Academic journal article Columbia Journal of Law and Social Problems

But It's Written in Pen: The Constitutionality of California's Internet Eraser Law

Academic journal article Columbia Journal of Law and Social Problems

But It's Written in Pen: The Constitutionality of California's Internet Eraser Law

Article excerpt

In September 2013, Governor Jerry Brown of California signed Senate Bill 568 (SB 568) into law. SB 568, dubbed California's "Internet Eraser Law," aims to protect California minors from certain online threats through two provisions. The first provision prohibits operators of websites from advertising certain products or services to minors. The second provision, the source of the law's "eraser" nickname, requires operators of websites to allow minors to remove content posted on the website unless the content is anonymized, was posted by a third party, or is required to be maintained by other provisions of law. This Note critiques both provisions of SB 568 on constitutional and policy grounds, concluding that California's Internet Eraser Law should survive any potential constitutional challenges. This Note begins, in Part II, by considering the free speech implications of the first provision of SB 568. Part III considers federal law's potential preemption of the statute, specifically under 47 U.S.C. § 230, and describes the policy flaws in the advertising provision of the law. Part IV explores the dormant commerce clause conflicts in the eraser provision of the law.


In 2013, Americans grew increasingly wary about personal information stored online. Although many Americans focused their concerns about Internet privacy on intrusions by government agencies,1 Americans also cast a cautious eye toward private data collectors.2 With the federal government caught in a controversy regarding its own alleged violations of privacy, state governments, most notably California, aimed to protect consumer privacy in the private marketplace.3

California approached the problem of safeguarding Internet privacy in several different ways, but none drew more attention than SB 568.4 Signed into law on September 23, 2013, SB 568 protects California minors5 on the Internet in two ways: (1) it restricts the ability of website operators to market certain products and services to minors, and (2) it grants self-identified California minors who are registered users of a website the right to request the removal of personal content posted on that website.6 Both provisions of the law became operative on January 1, 2015.7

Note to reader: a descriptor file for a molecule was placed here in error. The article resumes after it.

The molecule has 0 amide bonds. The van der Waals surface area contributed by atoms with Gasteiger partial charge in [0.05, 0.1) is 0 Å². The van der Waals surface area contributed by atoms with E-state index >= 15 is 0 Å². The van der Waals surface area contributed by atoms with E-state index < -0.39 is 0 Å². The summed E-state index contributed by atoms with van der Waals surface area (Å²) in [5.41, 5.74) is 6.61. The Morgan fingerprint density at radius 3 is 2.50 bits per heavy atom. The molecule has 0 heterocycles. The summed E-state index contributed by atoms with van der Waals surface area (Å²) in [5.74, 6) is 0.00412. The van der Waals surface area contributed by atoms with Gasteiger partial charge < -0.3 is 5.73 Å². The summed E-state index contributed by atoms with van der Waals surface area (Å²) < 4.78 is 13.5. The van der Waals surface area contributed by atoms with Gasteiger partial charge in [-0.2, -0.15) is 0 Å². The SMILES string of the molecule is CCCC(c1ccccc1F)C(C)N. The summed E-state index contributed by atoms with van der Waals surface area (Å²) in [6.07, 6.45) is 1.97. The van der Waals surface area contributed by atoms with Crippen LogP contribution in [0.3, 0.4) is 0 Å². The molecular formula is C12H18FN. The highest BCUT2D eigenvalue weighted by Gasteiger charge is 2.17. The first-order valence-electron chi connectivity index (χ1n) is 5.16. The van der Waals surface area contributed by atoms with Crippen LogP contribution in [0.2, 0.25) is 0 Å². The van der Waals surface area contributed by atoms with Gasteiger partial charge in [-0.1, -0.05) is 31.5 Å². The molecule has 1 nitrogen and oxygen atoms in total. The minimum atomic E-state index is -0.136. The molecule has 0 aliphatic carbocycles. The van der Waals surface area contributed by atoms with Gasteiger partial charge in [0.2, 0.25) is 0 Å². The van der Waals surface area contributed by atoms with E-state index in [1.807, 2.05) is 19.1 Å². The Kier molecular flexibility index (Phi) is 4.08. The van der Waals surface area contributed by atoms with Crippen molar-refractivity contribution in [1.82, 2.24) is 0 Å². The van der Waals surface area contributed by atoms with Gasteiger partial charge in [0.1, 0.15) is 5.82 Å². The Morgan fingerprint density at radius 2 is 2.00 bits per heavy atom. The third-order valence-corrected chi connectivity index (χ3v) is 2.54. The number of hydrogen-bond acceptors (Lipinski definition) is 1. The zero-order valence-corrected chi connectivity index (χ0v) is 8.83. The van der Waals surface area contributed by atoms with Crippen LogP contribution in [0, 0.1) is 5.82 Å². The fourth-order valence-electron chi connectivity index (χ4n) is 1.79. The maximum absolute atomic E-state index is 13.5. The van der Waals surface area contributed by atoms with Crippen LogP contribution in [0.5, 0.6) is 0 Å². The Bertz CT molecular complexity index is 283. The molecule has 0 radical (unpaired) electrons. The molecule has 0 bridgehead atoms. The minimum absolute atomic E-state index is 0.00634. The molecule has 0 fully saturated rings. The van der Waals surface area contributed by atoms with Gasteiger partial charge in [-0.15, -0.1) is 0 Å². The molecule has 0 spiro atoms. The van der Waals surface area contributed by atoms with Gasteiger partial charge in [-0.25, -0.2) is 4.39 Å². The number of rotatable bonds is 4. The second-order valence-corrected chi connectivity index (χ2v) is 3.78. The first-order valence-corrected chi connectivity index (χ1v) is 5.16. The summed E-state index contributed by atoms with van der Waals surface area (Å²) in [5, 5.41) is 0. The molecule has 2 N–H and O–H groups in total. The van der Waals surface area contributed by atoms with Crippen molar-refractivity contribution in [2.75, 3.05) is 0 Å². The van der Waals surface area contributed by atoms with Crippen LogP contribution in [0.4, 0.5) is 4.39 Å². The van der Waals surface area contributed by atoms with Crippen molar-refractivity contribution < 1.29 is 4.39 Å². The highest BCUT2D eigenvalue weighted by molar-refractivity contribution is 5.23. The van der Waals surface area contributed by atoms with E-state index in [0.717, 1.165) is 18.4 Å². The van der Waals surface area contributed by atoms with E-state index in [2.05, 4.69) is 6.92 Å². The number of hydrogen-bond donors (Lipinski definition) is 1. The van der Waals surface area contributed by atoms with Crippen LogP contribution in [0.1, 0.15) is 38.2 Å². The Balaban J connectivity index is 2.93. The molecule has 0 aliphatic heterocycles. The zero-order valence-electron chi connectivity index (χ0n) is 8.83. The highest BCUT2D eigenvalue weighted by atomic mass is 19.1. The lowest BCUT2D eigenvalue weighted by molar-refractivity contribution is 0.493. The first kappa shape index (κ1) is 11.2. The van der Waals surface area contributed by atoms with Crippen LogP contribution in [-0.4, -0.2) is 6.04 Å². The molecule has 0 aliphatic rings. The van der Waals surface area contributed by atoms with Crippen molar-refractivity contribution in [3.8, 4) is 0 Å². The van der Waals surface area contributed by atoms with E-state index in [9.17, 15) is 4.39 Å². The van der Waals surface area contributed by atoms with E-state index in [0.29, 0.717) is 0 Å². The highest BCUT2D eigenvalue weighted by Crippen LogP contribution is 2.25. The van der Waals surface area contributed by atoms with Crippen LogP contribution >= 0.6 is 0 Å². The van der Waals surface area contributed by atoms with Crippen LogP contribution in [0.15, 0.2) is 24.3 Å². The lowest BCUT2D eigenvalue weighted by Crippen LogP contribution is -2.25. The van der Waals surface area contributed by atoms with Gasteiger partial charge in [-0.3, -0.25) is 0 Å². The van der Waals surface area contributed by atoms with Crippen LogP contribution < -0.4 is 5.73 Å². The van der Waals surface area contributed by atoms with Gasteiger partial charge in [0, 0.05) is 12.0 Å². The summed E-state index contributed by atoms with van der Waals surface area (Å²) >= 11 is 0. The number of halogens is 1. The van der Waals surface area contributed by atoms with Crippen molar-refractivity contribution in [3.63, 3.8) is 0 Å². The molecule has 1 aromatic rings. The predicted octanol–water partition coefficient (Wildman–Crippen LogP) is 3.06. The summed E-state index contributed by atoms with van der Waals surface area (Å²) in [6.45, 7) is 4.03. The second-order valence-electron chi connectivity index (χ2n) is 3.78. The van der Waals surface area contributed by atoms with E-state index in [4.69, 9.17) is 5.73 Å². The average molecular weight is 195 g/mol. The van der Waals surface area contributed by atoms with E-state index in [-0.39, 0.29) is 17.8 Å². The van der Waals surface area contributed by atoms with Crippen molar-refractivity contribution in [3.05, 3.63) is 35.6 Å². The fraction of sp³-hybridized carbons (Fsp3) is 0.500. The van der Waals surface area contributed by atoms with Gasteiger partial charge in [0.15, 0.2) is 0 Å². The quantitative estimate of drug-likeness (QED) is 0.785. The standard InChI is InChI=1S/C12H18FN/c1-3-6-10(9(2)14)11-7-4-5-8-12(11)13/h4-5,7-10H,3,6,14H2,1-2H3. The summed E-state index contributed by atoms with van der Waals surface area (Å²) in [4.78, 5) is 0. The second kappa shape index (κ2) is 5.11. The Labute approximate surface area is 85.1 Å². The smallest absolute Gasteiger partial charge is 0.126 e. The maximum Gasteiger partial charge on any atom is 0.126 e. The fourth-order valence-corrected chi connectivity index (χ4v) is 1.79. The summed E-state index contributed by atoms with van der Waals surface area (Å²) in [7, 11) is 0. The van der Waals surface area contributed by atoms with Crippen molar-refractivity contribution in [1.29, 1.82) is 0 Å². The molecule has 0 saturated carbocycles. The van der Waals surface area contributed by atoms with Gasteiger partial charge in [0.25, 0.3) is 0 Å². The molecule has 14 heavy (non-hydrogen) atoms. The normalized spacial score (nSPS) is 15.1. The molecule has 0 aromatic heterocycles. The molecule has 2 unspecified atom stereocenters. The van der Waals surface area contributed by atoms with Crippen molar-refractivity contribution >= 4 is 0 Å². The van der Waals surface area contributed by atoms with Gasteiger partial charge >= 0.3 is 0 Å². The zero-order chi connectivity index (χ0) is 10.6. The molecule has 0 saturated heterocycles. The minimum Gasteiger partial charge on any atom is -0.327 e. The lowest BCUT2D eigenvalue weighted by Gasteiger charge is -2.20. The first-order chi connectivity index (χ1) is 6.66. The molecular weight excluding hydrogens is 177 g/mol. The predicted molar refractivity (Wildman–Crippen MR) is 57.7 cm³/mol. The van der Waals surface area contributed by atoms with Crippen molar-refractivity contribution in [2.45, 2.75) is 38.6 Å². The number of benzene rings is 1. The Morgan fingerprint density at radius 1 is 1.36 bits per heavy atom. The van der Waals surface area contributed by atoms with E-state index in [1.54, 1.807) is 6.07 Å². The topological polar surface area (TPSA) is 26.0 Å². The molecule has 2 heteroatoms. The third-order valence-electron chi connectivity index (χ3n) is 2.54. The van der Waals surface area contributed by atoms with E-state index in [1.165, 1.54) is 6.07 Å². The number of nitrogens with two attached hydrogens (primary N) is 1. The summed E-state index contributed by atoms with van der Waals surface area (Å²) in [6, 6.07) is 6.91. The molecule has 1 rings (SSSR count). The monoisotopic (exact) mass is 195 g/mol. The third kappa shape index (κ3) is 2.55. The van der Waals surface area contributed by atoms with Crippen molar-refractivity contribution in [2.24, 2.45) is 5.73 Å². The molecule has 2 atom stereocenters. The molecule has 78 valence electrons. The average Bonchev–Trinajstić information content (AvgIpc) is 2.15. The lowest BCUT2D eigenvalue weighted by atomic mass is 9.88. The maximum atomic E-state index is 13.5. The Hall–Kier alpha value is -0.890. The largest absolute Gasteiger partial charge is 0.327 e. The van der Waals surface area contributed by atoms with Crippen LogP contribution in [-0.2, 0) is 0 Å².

The first provision of SB 568 ("the Minor Clause") targets products and services that, in the view of the California legislature, may be harmful to minors.8 First, this provision prohibits operators of websites, online services, online applications, or mobile applications from "marketing or advertising specified products or services to a minor."9 The law prohibits "an operator from knowingly using, disclosing, compiling, or allowing a third party to use, disclose, or compile the personal information of a minor for the purpose of marketing or advertising specified types of products or services."10

The law encompasses numerous products and services. The advertising prohibition of SB 568* 11 includes: alcoholic beverages; firearms and handguns; ammunition; aerosol containers of paint, etching cream, and other materials potentially used for graffiti; tobacco products and electronic cigarettes; BB guns; fireworks; ultraviolet tanning devices; dietary supplements; lottery tickets; tattoos; and obscene material.12 Marketing or advertising is defined in the law as "makfing] a communication to one or more individuals, or [arranging] for the dissemination to the public of a communication, about a product or service the primary purpose of which is to encourage recipients of the communication to purchase or use the product or service" in "exchange for monetary compensation."13 The provision allows an exemption for marketing and advertising that is incidentally placed or embedded in online content if such placement is not distributed by the primary operator of the website.14

The second provision,15 the "Internet Eraser" provision, is vastly more complex. Under this provision, operators of Internet websites, online services or applications, and mobile applications that are either "directed to minors" or whose operators "[have] actual knowledge that a minor is using" the service must "permit a minor who is a registered user . …

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